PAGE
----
How to Get a Free Laptop (From Colleges, the Government, and More)
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Wondering if an article titled, “How to Get a Free Laptop” is too good to be true?
There are ways to avoid scams and get a free computer, or at least a deeply discounted one.
In most cases, status as a student or low-income household will increase your likelihood of securing this freebie.
However, there are ways to score a free laptop regardless of your circumstances.
Here’s how to get a free laptop for college, work, or even for personal use.
Free Computers for Low-Income Families
Computers are vital to escape the cycle of poverty, but a shocking number of families in the richest nation in the world go without one.
These heartening organizations support the mission of empowering low-income families with the technology they need to be engaged citizens in their communities and more competitive applicants in the labor market.
Benefits.gov is a site designed to connect citizens with government assistance. This includes free computers but also encompasses information from Supplemental Nutrition Assistance Program (SNAP, often referred to as “food stamps”), job training, and Medicaid.
To learn more, you can use their benefits lookup tool.
2. The On It Foundation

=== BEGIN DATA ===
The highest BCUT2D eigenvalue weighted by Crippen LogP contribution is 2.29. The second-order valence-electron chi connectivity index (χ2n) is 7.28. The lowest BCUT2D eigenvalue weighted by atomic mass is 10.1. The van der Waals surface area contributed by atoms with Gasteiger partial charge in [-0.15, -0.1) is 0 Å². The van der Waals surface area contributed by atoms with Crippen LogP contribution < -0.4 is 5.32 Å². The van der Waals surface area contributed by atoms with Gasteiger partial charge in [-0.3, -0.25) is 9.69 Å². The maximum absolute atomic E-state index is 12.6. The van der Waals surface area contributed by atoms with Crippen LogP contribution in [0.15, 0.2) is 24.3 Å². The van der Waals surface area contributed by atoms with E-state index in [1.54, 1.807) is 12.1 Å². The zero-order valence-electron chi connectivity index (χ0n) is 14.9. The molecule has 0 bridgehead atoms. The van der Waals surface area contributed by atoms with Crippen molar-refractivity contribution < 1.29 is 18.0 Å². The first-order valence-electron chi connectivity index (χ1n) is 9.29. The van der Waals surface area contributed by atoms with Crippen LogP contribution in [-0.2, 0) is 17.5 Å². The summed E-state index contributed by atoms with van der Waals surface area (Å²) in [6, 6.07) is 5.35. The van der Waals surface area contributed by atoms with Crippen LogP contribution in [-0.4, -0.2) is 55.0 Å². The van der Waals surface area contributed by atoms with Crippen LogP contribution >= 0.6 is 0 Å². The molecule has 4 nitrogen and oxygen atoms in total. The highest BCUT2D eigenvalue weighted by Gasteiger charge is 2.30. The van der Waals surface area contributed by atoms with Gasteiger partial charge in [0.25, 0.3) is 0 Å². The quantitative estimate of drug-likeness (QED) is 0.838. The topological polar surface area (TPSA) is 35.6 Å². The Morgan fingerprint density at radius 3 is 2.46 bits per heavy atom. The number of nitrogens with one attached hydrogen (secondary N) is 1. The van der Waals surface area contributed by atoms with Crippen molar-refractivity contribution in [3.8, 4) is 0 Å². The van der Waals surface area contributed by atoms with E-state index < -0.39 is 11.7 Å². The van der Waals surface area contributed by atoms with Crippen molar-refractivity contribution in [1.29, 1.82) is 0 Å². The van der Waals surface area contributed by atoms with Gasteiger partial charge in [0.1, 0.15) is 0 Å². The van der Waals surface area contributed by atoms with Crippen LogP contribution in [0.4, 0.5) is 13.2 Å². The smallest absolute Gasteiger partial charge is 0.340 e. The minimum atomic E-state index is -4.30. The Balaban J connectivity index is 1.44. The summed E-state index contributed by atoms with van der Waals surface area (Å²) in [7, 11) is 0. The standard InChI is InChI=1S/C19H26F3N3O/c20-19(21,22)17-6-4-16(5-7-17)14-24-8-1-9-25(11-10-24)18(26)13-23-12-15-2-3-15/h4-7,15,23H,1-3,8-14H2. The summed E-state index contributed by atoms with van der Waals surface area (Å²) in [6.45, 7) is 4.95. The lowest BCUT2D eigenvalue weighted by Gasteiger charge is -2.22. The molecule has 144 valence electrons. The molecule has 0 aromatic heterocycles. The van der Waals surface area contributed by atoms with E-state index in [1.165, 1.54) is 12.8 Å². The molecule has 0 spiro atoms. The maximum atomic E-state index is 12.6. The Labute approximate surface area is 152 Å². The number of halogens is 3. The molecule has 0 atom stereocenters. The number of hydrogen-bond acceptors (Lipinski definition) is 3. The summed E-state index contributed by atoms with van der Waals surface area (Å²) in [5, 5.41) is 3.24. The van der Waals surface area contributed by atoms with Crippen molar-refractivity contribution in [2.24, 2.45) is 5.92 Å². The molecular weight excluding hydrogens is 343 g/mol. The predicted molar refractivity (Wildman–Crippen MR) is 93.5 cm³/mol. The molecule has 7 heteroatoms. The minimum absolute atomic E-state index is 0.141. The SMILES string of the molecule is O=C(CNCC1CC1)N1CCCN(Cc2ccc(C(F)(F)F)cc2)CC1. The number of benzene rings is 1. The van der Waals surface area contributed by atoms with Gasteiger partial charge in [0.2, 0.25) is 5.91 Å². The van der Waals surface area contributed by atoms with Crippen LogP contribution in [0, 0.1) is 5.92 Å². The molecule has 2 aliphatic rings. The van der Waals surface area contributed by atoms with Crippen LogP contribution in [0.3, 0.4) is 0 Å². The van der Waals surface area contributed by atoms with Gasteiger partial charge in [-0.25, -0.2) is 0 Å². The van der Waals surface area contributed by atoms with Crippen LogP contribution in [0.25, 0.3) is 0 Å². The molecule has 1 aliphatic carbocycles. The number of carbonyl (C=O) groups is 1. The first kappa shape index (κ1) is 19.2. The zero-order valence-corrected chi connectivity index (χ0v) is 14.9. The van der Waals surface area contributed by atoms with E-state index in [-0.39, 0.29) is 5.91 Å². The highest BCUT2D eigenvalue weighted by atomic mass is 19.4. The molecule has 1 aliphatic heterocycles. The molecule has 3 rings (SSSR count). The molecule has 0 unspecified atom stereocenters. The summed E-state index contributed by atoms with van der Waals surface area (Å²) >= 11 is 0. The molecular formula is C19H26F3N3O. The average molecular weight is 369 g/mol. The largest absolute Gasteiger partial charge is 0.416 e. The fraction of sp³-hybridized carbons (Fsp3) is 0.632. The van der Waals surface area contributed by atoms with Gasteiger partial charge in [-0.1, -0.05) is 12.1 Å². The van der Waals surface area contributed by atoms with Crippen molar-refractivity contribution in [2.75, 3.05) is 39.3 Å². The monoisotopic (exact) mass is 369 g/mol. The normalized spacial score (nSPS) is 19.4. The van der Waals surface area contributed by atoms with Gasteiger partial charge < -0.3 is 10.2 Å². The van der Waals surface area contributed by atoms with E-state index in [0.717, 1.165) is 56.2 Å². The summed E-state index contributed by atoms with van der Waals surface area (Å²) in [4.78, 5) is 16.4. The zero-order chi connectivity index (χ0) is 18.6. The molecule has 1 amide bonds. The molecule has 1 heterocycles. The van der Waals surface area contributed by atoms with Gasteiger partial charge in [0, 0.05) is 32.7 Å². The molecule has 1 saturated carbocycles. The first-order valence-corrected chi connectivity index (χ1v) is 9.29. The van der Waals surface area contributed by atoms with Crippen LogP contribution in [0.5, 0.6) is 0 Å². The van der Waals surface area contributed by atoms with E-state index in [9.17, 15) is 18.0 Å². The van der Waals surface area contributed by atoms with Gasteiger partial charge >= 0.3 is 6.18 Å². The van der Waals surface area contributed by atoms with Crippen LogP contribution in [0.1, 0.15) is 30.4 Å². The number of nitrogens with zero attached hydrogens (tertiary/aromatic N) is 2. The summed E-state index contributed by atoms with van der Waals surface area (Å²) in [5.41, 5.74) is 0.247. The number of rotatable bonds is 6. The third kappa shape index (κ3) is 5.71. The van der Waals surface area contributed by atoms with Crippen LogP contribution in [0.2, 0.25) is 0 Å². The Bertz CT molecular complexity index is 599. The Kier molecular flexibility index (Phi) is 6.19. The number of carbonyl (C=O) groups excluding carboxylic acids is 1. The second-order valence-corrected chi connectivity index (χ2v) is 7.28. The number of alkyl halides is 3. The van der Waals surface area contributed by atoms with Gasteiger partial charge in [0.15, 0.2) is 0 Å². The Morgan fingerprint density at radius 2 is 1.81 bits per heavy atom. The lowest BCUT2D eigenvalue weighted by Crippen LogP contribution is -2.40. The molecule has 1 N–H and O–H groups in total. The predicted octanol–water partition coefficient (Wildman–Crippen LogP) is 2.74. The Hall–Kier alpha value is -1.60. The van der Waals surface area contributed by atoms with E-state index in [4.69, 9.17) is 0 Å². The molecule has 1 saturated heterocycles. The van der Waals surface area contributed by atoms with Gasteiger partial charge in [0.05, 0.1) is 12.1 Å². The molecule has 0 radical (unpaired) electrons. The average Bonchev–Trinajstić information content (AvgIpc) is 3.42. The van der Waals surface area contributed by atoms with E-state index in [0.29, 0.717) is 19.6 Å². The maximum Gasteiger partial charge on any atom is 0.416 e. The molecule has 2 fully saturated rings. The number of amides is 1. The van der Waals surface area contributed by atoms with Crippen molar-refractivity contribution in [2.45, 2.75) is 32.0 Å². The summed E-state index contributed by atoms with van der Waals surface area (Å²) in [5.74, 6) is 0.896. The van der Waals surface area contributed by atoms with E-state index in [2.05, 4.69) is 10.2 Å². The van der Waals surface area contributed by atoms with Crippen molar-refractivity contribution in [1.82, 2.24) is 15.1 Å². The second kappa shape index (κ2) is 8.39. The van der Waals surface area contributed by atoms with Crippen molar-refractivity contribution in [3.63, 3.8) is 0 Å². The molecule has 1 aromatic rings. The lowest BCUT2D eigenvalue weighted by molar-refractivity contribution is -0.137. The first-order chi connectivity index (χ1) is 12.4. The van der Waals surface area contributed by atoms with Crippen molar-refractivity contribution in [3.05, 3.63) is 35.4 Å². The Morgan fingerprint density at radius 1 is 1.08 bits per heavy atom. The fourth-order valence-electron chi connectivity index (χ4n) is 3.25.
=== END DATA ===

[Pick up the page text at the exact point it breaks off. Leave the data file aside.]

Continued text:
The On It (Opportunities Necessary to Increase Technology) Foundation helps low-income families with elementary-age students by providing free computers, computer training, and internet access. Kids will qualify for the program if they qualify for free or reduced lunches at their public school.
The organization is funded in part via their discounted computer program, which sells refurbished Microsoft computers starting at $99, including a warranty.
3. Computers with Causes
Computers with Causes is a non-profit organization that contributes to institutional programs and individuals with “nowhere else to turn.”
According to their website, you’re a particularly good applicant for this program if you’re a veteran or head of a foster home. The application is just a few questions. They select applicants using a thorough assessment of needs, background checks, and reference calls.
4. Alliance for Technology Refurbishing and Reuse
The ATRR is a network of non-profits associated with a broad educational mission. They refurbish and distribute computers as a low-cost or free service to those in need.
With locations across the US, you can find the nearest location to you online. Select the pin closest to you to find out more information on your local “Reuse Coordinator.”
Because they are a conglomerate of individual non-profits, their site says “member organizations vary widely in size, organizational model, populations served, staffing, and related resources.”
EveryoneOn is a non-profit on a mission to support social and economic development by helping communities access the internet. By 2020, they project to help over 1 million people find low-cost computers and/or get online.
Punch in your ZIP Code and answer a few questions about your eligibility. This application process is brief compared to some organizations on this list.
According to their site, computers are approximately $150.
Attend a College with a Laptop Special Offer
Several reputable colleges and universities offer incentives to entice students to enroll and, thus, pay tuition.